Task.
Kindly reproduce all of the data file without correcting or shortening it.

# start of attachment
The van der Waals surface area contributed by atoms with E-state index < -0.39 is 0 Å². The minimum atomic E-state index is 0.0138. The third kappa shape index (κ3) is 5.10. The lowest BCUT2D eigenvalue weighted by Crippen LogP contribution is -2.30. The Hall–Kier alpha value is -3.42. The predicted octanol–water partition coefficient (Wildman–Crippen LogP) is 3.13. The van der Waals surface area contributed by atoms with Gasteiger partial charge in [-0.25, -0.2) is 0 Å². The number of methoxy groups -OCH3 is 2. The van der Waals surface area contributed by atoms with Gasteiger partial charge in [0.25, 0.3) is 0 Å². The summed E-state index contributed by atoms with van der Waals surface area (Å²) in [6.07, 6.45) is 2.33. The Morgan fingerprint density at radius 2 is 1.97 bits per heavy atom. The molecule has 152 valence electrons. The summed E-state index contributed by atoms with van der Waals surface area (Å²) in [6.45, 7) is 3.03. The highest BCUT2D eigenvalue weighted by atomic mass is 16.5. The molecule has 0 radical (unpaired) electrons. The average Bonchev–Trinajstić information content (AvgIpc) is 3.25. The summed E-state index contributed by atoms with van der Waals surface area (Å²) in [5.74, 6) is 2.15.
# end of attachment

The van der Waals surface area contributed by atoms with E-state index < -0.39 is 0 Å². The minimum atomic E-state index is 0.0138. The third kappa shape index (κ3) is 5.10. The lowest BCUT2D eigenvalue weighted by Crippen LogP contribution is -2.30. The Hall–Kier alpha value is -3.42. The predicted octanol–water partition coefficient (Wildman–Crippen LogP) is 3.13. The van der Waals surface area contributed by atoms with Gasteiger partial charge in [-0.25, -0.2) is 0 Å². The number of methoxy groups -OCH3 is 2. The van der Waals surface area contributed by atoms with Gasteiger partial charge in [0.25, 0.3) is 0 Å². The summed E-state index contributed by atoms with van der Waals surface area (Å²) in [6.07, 6.45) is 2.33. The Morgan fingerprint density at radius 2 is 1.97 bits per heavy atom. The molecule has 152 valence electrons. The summed E-state index contributed by atoms with van der Waals surface area (Å²) in [6.45, 7) is 3.03. The highest BCUT2D eigenvalue weighted by atomic mass is 16.5. The molecule has 0 radical (unpaired) electrons. The average Bonchev–Trinajstić information content (AvgIpc) is 3.25. The summed E-state index contributed by atoms with van der Waals surface area (Å²) in [5.74, 6) is 2.15.